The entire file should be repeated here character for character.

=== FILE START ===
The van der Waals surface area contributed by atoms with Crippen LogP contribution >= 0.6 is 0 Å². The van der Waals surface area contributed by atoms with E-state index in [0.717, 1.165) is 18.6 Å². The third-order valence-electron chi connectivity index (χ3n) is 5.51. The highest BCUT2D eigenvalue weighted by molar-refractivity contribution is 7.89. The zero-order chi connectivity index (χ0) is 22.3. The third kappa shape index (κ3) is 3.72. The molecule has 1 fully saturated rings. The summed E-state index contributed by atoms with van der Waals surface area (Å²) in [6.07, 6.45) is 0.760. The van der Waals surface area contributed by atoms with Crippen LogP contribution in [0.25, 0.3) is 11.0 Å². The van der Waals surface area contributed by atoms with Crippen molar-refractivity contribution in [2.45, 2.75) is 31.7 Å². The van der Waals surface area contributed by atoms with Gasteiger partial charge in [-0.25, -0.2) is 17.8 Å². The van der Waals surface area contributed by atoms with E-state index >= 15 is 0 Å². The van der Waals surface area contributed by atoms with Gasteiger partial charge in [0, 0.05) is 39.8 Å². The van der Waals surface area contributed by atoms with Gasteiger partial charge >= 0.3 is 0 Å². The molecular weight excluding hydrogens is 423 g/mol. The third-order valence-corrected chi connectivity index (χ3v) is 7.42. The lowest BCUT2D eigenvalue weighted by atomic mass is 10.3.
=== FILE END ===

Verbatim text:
The van der Waals surface area contributed by atoms with Crippen LogP contribution >= 0.6 is 0 Å². The van der Waals surface area contributed by atoms with E-state index in [0.717, 1.165) is 18.6 Å². The third-order valence-electron chi connectivity index (χ3n) is 5.51. The highest BCUT2D eigenvalue weighted by molar-refractivity contribution is 7.89. The zero-order chi connectivity index (χ0) is 22.3. The third kappa shape index (κ3) is 3.72. The molecule has 1 fully saturated rings. The summed E-state index contributed by atoms with van der Waals surface area (Å²) in [6.07, 6.45) is 0.760. The van der Waals surface area contributed by atoms with Crippen LogP contribution in [0.25, 0.3) is 11.0 Å². The van der Waals surface area contributed by atoms with Crippen molar-refractivity contribution in [2.45, 2.75) is 31.7 Å². The van der Waals surface area contributed by atoms with Gasteiger partial charge in [-0.25, -0.2) is 17.8 Å². The van der Waals surface area contributed by atoms with E-state index >= 15 is 0 Å². The van der Waals surface area contributed by atoms with Gasteiger partial charge in [0, 0.05) is 39.8 Å². The van der Waals surface area contributed by atoms with Gasteiger partial charge >= 0.3 is 0 Å². The molecular weight excluding hydrogens is 423 g/mol. The third-order valence-corrected chi connectivity index (χ3v) is 7.42. The lowest BCUT2D eigenvalue weighted by atomic mass is 10.3.